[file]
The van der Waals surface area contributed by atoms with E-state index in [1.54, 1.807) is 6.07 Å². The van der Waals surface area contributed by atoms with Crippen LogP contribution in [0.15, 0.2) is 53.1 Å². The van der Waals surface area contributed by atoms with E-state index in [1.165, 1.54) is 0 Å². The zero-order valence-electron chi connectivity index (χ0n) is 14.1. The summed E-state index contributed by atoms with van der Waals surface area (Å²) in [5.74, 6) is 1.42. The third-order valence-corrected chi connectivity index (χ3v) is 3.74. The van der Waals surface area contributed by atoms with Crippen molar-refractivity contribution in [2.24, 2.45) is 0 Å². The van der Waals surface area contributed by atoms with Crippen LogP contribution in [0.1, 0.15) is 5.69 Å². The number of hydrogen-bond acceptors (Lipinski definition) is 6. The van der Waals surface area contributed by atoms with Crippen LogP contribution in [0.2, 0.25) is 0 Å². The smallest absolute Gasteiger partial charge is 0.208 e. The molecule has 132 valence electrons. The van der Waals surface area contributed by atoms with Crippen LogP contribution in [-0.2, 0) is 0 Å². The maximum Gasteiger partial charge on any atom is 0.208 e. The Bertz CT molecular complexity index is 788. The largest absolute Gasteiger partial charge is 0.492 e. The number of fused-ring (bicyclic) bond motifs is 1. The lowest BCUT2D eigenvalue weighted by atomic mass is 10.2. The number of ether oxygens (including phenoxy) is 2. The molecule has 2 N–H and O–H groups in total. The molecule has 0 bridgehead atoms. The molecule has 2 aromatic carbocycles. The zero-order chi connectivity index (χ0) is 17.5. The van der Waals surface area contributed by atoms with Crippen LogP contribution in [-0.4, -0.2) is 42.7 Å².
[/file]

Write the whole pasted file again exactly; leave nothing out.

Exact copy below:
The van der Waals surface area contributed by atoms with E-state index in [1.54, 1.807) is 6.07 Å². The van der Waals surface area contributed by atoms with Crippen LogP contribution in [0.15, 0.2) is 53.1 Å². The van der Waals surface area contributed by atoms with E-state index in [1.165, 1.54) is 0 Å². The zero-order valence-electron chi connectivity index (χ0n) is 14.1. The summed E-state index contributed by atoms with van der Waals surface area (Å²) in [5.74, 6) is 1.42. The third-order valence-corrected chi connectivity index (χ3v) is 3.74. The van der Waals surface area contributed by atoms with Crippen molar-refractivity contribution in [2.24, 2.45) is 0 Å². The van der Waals surface area contributed by atoms with Crippen LogP contribution in [0.1, 0.15) is 5.69 Å². The number of hydrogen-bond acceptors (Lipinski definition) is 6. The van der Waals surface area contributed by atoms with Crippen LogP contribution in [0.2, 0.25) is 0 Å². The smallest absolute Gasteiger partial charge is 0.208 e. The molecule has 132 valence electrons. The van der Waals surface area contributed by atoms with Crippen LogP contribution in [-0.2, 0) is 0 Å². The maximum Gasteiger partial charge on any atom is 0.208 e. The Bertz CT molecular complexity index is 788. The largest absolute Gasteiger partial charge is 0.492 e. The number of fused-ring (bicyclic) bond motifs is 1. The lowest BCUT2D eigenvalue weighted by atomic mass is 10.2. The number of ether oxygens (including phenoxy) is 2. The molecule has 2 N–H and O–H groups in total. The molecule has 0 bridgehead atoms. The molecule has 2 aromatic carbocycles. The zero-order chi connectivity index (χ0) is 17.5. The van der Waals surface area contributed by atoms with Crippen LogP contribution in [-0.4, -0.2) is 42.7 Å².